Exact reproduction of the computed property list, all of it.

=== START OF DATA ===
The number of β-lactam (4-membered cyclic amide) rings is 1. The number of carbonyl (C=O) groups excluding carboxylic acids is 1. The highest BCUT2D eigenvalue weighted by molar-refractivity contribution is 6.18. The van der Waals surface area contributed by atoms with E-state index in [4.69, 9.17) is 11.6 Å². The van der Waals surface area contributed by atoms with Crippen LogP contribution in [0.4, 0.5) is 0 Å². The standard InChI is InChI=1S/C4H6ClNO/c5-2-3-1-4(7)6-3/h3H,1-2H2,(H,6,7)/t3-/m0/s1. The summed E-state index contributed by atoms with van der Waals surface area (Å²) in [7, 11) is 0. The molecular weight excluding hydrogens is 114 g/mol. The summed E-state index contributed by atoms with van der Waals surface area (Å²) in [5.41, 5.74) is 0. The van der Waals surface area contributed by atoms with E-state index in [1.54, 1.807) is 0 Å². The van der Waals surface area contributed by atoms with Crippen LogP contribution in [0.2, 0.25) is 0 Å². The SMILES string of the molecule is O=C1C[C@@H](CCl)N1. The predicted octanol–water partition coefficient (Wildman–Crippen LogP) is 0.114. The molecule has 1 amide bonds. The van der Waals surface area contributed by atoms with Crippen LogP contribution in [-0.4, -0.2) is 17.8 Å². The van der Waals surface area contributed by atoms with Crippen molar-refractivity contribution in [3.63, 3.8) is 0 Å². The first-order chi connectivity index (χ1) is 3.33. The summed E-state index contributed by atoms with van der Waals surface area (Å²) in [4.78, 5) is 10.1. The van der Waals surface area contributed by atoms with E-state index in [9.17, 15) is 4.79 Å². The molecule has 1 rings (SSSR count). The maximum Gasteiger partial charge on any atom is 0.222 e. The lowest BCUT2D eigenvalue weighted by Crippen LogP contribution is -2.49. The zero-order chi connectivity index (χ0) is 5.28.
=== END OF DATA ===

The number of β-lactam (4-membered cyclic amide) rings is 1. The number of carbonyl (C=O) groups excluding carboxylic acids is 1. The highest BCUT2D eigenvalue weighted by molar-refractivity contribution is 6.18. The van der Waals surface area contributed by atoms with E-state index in [4.69, 9.17) is 11.6 Å². The van der Waals surface area contributed by atoms with Crippen LogP contribution in [0.4, 0.5) is 0 Å². The standard InChI is InChI=1S/C4H6ClNO/c5-2-3-1-4(7)6-3/h3H,1-2H2,(H,6,7)/t3-/m0/s1. The summed E-state index contributed by atoms with van der Waals surface area (Å²) in [7, 11) is 0. The molecular weight excluding hydrogens is 114 g/mol. The summed E-state index contributed by atoms with van der Waals surface area (Å²) in [5.41, 5.74) is 0. The van der Waals surface area contributed by atoms with E-state index in [1.54, 1.807) is 0 Å². The van der Waals surface area contributed by atoms with Crippen LogP contribution in [0.2, 0.25) is 0 Å². The SMILES string of the molecule is O=C1C[C@@H](CCl)N1. The predicted octanol–water partition coefficient (Wildman–Crippen LogP) is 0.114. The molecule has 1 amide bonds. The van der Waals surface area contributed by atoms with Crippen LogP contribution in [-0.4, -0.2) is 17.8 Å². The van der Waals surface area contributed by atoms with Crippen molar-refractivity contribution in [3.63, 3.8) is 0 Å². The first-order chi connectivity index (χ1) is 3.33. The summed E-state index contributed by atoms with van der Waals surface area (Å²) in [4.78, 5) is 10.1. The van der Waals surface area contributed by atoms with E-state index in [9.17, 15) is 4.79 Å². The molecule has 1 rings (SSSR count). The maximum Gasteiger partial charge on any atom is 0.222 e. The lowest BCUT2D eigenvalue weighted by Crippen LogP contribution is -2.49. The zero-order chi connectivity index (χ0) is 5.28.